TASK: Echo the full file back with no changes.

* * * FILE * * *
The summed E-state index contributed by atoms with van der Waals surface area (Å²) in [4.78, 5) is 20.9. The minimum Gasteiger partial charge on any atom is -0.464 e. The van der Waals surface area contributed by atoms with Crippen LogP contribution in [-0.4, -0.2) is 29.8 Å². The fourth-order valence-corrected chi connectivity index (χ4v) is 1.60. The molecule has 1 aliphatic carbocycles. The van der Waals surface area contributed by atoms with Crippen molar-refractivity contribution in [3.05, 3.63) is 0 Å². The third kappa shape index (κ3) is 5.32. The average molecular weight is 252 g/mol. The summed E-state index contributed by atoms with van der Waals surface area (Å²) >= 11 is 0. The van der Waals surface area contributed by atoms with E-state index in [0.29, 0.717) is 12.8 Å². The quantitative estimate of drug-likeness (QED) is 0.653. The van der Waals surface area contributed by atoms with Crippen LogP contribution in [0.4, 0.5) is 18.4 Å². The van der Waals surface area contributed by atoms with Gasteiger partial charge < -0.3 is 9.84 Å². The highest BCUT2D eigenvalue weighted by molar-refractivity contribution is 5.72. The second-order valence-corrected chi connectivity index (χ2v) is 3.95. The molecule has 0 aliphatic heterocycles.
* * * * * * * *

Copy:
The summed E-state index contributed by atoms with van der Waals surface area (Å²) in [4.78, 5) is 20.9. The minimum Gasteiger partial charge on any atom is -0.464 e. The van der Waals surface area contributed by atoms with Crippen LogP contribution in [-0.4, -0.2) is 29.8 Å². The fourth-order valence-corrected chi connectivity index (χ4v) is 1.60. The molecule has 1 aliphatic carbocycles. The van der Waals surface area contributed by atoms with Crippen molar-refractivity contribution in [3.05, 3.63) is 0 Å². The third kappa shape index (κ3) is 5.32. The average molecular weight is 252 g/mol. The summed E-state index contributed by atoms with van der Waals surface area (Å²) >= 11 is 0. The van der Waals surface area contributed by atoms with E-state index in [0.29, 0.717) is 12.8 Å². The quantitative estimate of drug-likeness (QED) is 0.653. The van der Waals surface area contributed by atoms with Crippen LogP contribution in [0.4, 0.5) is 18.4 Å². The van der Waals surface area contributed by atoms with Gasteiger partial charge < -0.3 is 9.84 Å². The highest BCUT2D eigenvalue weighted by molar-refractivity contribution is 5.72. The second-order valence-corrected chi connectivity index (χ2v) is 3.95. The molecule has 0 aliphatic heterocycles.